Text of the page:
Bad Credit and Rental Applications

J Philip Faranda January 4, 2010

Since my Giants stunk up the joint yesterday, the only think left to do was accompany friends to Molly Spillane’s in Mamaroneck to watch the Jets beat the Bengals. Another guy we were with apologized to bring up work but had a real estate question (I actually don’t mind. I bring the stuff up myself). He was relocating to Manhattan, and had found an apartment he liked, but was afraid that his rental application would be denied due to his low credit score. He had a guarantor, but their credit was good, not great, and he asked me if there was anything he could do to strengthen his case with this apartment or make a stronger case if he had to apply elsewhere.  

I’m no expert in Manhattan rentals, but I am a landlord. I think most landlords agree with me when I say that a vacant unit is not good, but is better than a bad tenant. I asked him what his rental application included, and it was the application form, bank statements, and either his credit report or an authorization to run it. His agent suggested that he offer to pay extra rent in advance, but he wasn’t sure if that was a good idea. Lots of questions.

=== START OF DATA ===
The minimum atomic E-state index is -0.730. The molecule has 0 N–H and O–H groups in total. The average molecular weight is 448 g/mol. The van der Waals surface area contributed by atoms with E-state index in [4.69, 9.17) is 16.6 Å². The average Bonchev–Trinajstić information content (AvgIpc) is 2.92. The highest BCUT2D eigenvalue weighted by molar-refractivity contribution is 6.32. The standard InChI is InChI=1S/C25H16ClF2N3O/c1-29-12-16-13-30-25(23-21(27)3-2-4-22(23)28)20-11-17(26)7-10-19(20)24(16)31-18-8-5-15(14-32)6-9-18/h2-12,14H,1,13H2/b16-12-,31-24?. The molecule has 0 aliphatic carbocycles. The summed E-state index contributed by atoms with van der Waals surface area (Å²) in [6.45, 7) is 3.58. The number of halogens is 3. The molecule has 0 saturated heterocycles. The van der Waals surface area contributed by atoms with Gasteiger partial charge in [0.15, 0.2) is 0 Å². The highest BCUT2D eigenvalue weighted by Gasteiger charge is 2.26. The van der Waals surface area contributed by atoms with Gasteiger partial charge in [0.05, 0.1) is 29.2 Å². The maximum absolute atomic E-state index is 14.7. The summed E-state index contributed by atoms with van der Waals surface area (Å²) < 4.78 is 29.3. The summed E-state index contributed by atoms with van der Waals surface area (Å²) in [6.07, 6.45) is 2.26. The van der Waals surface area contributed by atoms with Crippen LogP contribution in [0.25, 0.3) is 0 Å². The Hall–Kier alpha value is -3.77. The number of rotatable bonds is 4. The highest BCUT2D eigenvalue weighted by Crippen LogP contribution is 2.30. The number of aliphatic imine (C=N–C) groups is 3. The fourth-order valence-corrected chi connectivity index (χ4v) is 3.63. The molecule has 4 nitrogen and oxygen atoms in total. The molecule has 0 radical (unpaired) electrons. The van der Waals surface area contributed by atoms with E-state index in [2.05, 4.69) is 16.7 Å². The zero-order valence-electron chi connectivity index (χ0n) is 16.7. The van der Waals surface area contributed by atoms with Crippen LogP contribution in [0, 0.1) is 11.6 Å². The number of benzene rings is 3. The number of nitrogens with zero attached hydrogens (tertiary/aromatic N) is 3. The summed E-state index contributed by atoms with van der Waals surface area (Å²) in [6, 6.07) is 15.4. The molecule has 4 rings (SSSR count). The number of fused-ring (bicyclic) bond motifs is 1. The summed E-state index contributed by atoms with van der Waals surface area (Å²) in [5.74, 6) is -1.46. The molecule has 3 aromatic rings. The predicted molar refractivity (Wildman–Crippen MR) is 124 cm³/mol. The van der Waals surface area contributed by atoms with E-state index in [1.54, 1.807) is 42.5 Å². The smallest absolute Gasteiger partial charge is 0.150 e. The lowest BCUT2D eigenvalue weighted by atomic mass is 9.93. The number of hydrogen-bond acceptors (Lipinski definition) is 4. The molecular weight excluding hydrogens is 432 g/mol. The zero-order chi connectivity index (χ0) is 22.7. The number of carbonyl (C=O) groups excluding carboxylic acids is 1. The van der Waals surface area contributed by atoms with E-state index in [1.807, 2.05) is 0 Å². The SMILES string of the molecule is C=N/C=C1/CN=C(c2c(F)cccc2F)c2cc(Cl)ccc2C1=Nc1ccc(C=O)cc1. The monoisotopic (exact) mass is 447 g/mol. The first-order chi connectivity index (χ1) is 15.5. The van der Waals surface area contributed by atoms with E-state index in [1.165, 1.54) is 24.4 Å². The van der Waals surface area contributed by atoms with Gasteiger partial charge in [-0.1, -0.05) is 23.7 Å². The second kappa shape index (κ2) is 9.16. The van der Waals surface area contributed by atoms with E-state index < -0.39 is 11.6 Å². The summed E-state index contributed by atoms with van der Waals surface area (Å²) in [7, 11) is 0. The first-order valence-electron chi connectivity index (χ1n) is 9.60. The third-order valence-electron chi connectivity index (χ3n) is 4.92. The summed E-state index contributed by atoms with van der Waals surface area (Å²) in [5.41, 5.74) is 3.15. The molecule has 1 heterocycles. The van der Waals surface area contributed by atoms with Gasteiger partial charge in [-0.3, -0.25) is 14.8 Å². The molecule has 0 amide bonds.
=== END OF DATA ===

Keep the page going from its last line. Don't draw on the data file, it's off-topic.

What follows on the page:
Here is what I told him:

 

  • Cash is king. Extra rent in advance would be a good thing, because it showed that he had money and he offered good faith. If you could pay 3 months rent in advance, it might be a huge compensating factor. I would not, however, put more than 2 months rent as a security deposit. 
  • When I was active in mortgages a letter of explanation was often required with files where credit was dinged. A good letter of explanation can show the landlord that you aren’t an irresponsible deadbeat, but a good person who had some bad circumstances. If anything, just being conscious enough to acknowledge the lower score and be smart enough to try and explain it might do the trick. 
  • The application did not ask for his current landlord as a reference. This perplexed him. I explained that current landlords are not always good references. I’ve seen spiteful landlords lie about good tenants because they were angry that they did not renew their lease; I have seen landlords eager to get rid of crummy tenants give them glowing reviews. 12 months of cancelled checks are a far better thing to include. Cancelled checks are hard to argue with. 
  • If his application is denied before he can submit these things, the world wouldn’t end if he re-applied with that documentation included, with a humble request for them to reconsider. 
Every landlord is different. Including these extra things might help a great deal or not at all, depending on the person making decisions, but I say if you are going to try and get a great apartment you give it all you’ve got. 
Manhattan Skyline from Astoria
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